When you were in school it was all about the IQ, and there were probably even misguided guidance counselors and teachers who told you that grades mattered more than anything and your intelligence was the only indicator of how well you would do in life. Thankfully it turns out that is not the case at all. While your IQ may be determined early on, there’s another factor that is a better indicator of future success, and thankfully it’s something you can work on developing throughout your life. That factor is emotional intelligence, and all the successful people you know have it. Emotional intelligence AKA EQ allows you to self-regulate, which means that you are able to think before you act. This is one of the biggest things that sets successful business-people apart from the unsuccessful ones.
Other aspects of emotional intelligence include:
Motivation – are you self-motivated or do you need someone standing over you at all times telling you what to do?
Self Awareness – do you know what you’re good at and what you’re not good at and can you admit it?
Empathy – can you place yourself in another person’s shoes to really understand what makes them tick?
Social Skills – are you friendly and easy to get along with?
Your EQ, or emotional quotient, is the degree to which you possess these crucial life skills. It changes throughout your life as you get better or worse at practicing these skills, which can be a double edged sword. If you don’t consciously practice motivation, self-awareness, empathy, social skills, and self-regulation, these skills will become dull and your EQ will go down. On the positive side of things if there is an area that you feel you could use a little extra development it just takes a little work and determination to move your EQ in the right direction.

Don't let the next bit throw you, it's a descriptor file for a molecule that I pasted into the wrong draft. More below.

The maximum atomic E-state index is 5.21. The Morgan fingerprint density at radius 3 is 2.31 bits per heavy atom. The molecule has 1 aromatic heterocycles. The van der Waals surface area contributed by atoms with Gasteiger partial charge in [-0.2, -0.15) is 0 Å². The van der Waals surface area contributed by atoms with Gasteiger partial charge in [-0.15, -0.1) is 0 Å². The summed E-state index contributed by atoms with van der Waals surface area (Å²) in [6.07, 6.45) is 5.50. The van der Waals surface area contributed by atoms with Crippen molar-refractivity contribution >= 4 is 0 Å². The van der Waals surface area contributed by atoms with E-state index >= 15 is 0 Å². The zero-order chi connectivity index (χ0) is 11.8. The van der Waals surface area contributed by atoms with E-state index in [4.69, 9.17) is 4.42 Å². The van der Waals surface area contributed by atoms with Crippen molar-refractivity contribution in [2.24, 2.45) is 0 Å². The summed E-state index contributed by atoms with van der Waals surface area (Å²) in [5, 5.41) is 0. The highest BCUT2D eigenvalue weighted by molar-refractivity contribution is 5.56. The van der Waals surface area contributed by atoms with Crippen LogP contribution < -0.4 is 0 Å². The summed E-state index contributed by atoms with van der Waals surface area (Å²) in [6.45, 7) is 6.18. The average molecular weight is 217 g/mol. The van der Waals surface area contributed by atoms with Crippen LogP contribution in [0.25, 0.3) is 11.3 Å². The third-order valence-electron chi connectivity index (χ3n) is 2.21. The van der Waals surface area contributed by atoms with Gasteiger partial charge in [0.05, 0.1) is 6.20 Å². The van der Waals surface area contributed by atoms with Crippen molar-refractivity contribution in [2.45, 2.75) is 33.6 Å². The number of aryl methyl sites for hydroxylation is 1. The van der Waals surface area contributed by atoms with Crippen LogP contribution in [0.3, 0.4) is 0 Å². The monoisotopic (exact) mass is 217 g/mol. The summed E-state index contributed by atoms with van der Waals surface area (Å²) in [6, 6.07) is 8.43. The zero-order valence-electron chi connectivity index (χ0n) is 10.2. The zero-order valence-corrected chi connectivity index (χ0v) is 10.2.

In the business world a high EQ can mean the difference between being a leader, someone who motivates people by example, and being a boss, someone who barks out orders to an ever-changing sea of nameless faces. Pepsico’s Indra Nooyi projects her personality in the office by walking around barefoot and singing, and she once wrote to the parents of 29 colleagues and told them they had raised great kids.